It's easy to understand why Bernard Liautaud has a bit of a swagger these days. The chairman and chief executive of Business Objects (BOBJ ) -- France's best-known software startup -- has realized his dream some 14 years after launching the company in a one-room office in a seedy Paris suburb. Last December, Business Objects sealed a $1.2 billion acquisition of rival Crystal Decisions Inc., based in Palo Alto, Calif., and shot up to No. 1 in the booming category of data-analysis software known as business intelligence. Just over a month into the life of the new Business Objects, Liautaud is still on a high. "We pioneered this industry," he crows, "and now we have created the clear market leader."
The numbers indeed look good. The combined sales of the two companies would have been $850 million last year -- about $200 million more than Ottawa-based rival Cognos Inc. (COGN ). Analysts figure Business Objects, with dual headquarters in San Jose, Calif., and Levallois-Perret, a Paris suburb, can increase sales by 10% this year, to $927 million. Liautaud thinks they might -- just might -- hit the $1 billion mark. Earnings should rise fivefold, to $123 million, figures Citigroup (C ) Smith Barney analyst Marc Geall. Such expectations have sent Business Objects shares up 72% in the past 12 months.
Business intelligence is hot. The big-ticket software helps companies analyze mountains of data residing on their networks -- sales figures, manufacturing statistics, financials -- and make better decisions about how to run their operations. When the tech bubble burst, the $2 billion business-intelligence sector was one of the few that kept growing as companies used the software to help cut costs.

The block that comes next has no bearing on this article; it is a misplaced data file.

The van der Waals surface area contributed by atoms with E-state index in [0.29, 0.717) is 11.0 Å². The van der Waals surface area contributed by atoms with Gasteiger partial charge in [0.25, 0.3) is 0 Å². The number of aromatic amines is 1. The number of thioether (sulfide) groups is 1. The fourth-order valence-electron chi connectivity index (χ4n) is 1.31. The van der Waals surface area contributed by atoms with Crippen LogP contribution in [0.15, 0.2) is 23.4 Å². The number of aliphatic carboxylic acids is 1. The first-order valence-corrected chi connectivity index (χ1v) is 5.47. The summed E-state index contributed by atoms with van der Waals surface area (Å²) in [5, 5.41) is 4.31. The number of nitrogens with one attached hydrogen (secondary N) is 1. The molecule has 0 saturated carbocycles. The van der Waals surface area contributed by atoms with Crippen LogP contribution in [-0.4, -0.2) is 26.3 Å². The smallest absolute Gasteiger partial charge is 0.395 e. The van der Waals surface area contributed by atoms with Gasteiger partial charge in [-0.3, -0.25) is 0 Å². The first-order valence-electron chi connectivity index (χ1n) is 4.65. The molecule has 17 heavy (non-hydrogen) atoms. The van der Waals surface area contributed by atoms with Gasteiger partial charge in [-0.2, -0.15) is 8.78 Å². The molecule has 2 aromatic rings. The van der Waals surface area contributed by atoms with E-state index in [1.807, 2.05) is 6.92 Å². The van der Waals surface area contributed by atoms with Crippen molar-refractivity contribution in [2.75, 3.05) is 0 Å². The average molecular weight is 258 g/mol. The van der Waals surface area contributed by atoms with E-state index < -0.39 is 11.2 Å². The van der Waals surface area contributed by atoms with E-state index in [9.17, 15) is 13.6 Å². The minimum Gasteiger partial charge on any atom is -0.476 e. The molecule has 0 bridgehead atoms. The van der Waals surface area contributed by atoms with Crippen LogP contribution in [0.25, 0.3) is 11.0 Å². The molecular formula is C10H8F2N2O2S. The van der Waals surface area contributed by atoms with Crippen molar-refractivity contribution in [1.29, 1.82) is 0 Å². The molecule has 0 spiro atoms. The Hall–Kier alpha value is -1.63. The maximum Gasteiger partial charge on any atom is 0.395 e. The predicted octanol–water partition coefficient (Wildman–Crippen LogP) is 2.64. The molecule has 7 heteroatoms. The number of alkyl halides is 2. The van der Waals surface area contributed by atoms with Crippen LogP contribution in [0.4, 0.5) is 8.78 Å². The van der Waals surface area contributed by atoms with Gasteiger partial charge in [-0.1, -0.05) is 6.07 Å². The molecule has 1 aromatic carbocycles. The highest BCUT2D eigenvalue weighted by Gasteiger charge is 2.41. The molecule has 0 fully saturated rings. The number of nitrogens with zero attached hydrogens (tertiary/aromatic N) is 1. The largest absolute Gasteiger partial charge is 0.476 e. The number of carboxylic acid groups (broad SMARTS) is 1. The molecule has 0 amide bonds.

Where does Liautaud go from here? Business intelligence is evolving into a tool that tracks activities as they happen -- or even before they happen -- instead of looking in the rearview mirror. By analyzing patterns in quality data, say, executives could catch manufacturing defects before products leave the plant. Or by scanning financial data, managers could spot unusual transactions that might signal fraud. Howard J. Dresner, an analyst with researcher Gartner Inc., cautions that such monitoring is still a few years off. But Liautaud says Business Objects is heading that way.
SCRUPULOUS PLANNING. Before he gets there, the 41-year-old CEO has to make sure the purchase of privately held Crystal Decisions goes smoothly. Crystal is the leader in software for creating management reports from data; its technology is woven into products from Microsoft Inc. (MSFT ), SAP (SAP ), and dozens of other companies. But the history of software mergers is riddled with failures. Liautaud and his team spent six months painstakingly planning every aspect of the marriage. And so far, Business Objects has avoided the most notorious merger problem: wholesale management defections.
There are plenty of postmerger challenges. Cognos and other competitors, such as Information Builders Inc. and MicroStrategy Inc. (MSTR ), aren't folding their tents. And big software makers, such as Microsoft and SAP, are adding business-intelligence features to their product portfolios. Still, analysts believe specialized providers have a bright future. Liautaud's ambition is to build Business Objects into one of the top 15 software makers within three years -- up from No. 47 now. It's a long way from that seedy suburban office.
By Andy Reinhardt in Paris